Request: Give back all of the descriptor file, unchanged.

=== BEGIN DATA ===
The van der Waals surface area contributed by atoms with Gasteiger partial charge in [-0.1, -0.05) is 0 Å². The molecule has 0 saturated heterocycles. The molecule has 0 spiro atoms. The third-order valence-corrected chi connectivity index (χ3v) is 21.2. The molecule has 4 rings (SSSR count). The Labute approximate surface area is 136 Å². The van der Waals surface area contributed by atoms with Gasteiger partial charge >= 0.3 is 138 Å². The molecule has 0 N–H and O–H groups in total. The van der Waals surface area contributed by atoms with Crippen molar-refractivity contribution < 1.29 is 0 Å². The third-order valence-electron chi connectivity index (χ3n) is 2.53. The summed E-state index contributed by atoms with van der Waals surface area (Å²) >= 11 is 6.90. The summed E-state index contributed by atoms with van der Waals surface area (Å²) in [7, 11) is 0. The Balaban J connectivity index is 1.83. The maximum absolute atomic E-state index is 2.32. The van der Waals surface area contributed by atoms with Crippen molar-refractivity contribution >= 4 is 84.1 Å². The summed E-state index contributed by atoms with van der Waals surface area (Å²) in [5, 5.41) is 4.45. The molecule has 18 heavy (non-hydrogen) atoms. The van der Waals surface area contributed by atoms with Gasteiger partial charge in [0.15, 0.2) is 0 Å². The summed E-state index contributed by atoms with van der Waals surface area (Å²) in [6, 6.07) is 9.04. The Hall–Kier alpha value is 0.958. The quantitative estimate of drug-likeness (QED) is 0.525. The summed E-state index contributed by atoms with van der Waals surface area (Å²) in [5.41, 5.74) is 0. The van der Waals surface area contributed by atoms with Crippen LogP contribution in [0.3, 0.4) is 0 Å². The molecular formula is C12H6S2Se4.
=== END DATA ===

The van der Waals surface area contributed by atoms with Gasteiger partial charge in [-0.1, -0.05) is 0 Å². The molecule has 0 saturated heterocycles. The molecule has 0 spiro atoms. The third-order valence-corrected chi connectivity index (χ3v) is 21.2. The molecule has 4 rings (SSSR count). The Labute approximate surface area is 136 Å². The van der Waals surface area contributed by atoms with Gasteiger partial charge >= 0.3 is 138 Å². The molecule has 0 N–H and O–H groups in total. The van der Waals surface area contributed by atoms with Crippen molar-refractivity contribution < 1.29 is 0 Å². The third-order valence-electron chi connectivity index (χ3n) is 2.53. The summed E-state index contributed by atoms with van der Waals surface area (Å²) >= 11 is 6.90. The summed E-state index contributed by atoms with van der Waals surface area (Å²) in [7, 11) is 0. The Balaban J connectivity index is 1.83. The maximum absolute atomic E-state index is 2.32. The van der Waals surface area contributed by atoms with Crippen molar-refractivity contribution >= 4 is 84.1 Å². The summed E-state index contributed by atoms with van der Waals surface area (Å²) in [5, 5.41) is 4.45. The molecule has 18 heavy (non-hydrogen) atoms. The van der Waals surface area contributed by atoms with Gasteiger partial charge in [0.15, 0.2) is 0 Å². The summed E-state index contributed by atoms with van der Waals surface area (Å²) in [6, 6.07) is 9.04. The Hall–Kier alpha value is 0.958. The quantitative estimate of drug-likeness (QED) is 0.525. The summed E-state index contributed by atoms with van der Waals surface area (Å²) in [5.41, 5.74) is 0. The van der Waals surface area contributed by atoms with Crippen LogP contribution in [0.3, 0.4) is 0 Å². The molecular formula is C12H6S2Se4.